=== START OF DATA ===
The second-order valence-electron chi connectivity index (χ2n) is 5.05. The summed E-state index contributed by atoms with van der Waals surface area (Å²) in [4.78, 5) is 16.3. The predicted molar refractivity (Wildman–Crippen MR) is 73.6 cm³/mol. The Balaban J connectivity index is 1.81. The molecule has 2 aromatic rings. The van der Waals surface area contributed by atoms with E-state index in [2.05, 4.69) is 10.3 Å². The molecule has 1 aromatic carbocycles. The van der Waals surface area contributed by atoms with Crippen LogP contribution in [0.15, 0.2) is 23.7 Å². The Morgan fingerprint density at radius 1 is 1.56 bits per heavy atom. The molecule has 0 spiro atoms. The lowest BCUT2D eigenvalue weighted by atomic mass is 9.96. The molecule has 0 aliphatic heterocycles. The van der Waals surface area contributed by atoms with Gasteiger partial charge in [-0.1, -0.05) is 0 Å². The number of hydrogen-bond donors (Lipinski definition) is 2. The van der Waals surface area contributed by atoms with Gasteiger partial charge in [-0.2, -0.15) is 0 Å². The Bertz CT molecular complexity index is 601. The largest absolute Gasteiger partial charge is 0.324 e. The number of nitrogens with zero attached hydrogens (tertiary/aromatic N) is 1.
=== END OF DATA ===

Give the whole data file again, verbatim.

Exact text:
The second-order valence-electron chi connectivity index (χ2n) is 5.05. The summed E-state index contributed by atoms with van der Waals surface area (Å²) in [4.78, 5) is 16.3. The predicted molar refractivity (Wildman–Crippen MR) is 73.6 cm³/mol. The Balaban J connectivity index is 1.81. The molecule has 2 aromatic rings. The van der Waals surface area contributed by atoms with E-state index in [2.05, 4.69) is 10.3 Å². The molecule has 1 aromatic carbocycles. The van der Waals surface area contributed by atoms with Crippen LogP contribution in [0.15, 0.2) is 23.7 Å². The Morgan fingerprint density at radius 1 is 1.56 bits per heavy atom. The molecule has 0 spiro atoms. The lowest BCUT2D eigenvalue weighted by atomic mass is 9.96. The molecule has 0 aliphatic heterocycles. The van der Waals surface area contributed by atoms with Gasteiger partial charge in [-0.1, -0.05) is 0 Å². The number of hydrogen-bond donors (Lipinski definition) is 2. The van der Waals surface area contributed by atoms with Gasteiger partial charge in [-0.2, -0.15) is 0 Å². The Bertz CT molecular complexity index is 601. The largest absolute Gasteiger partial charge is 0.324 e. The number of nitrogens with zero attached hydrogens (tertiary/aromatic N) is 1.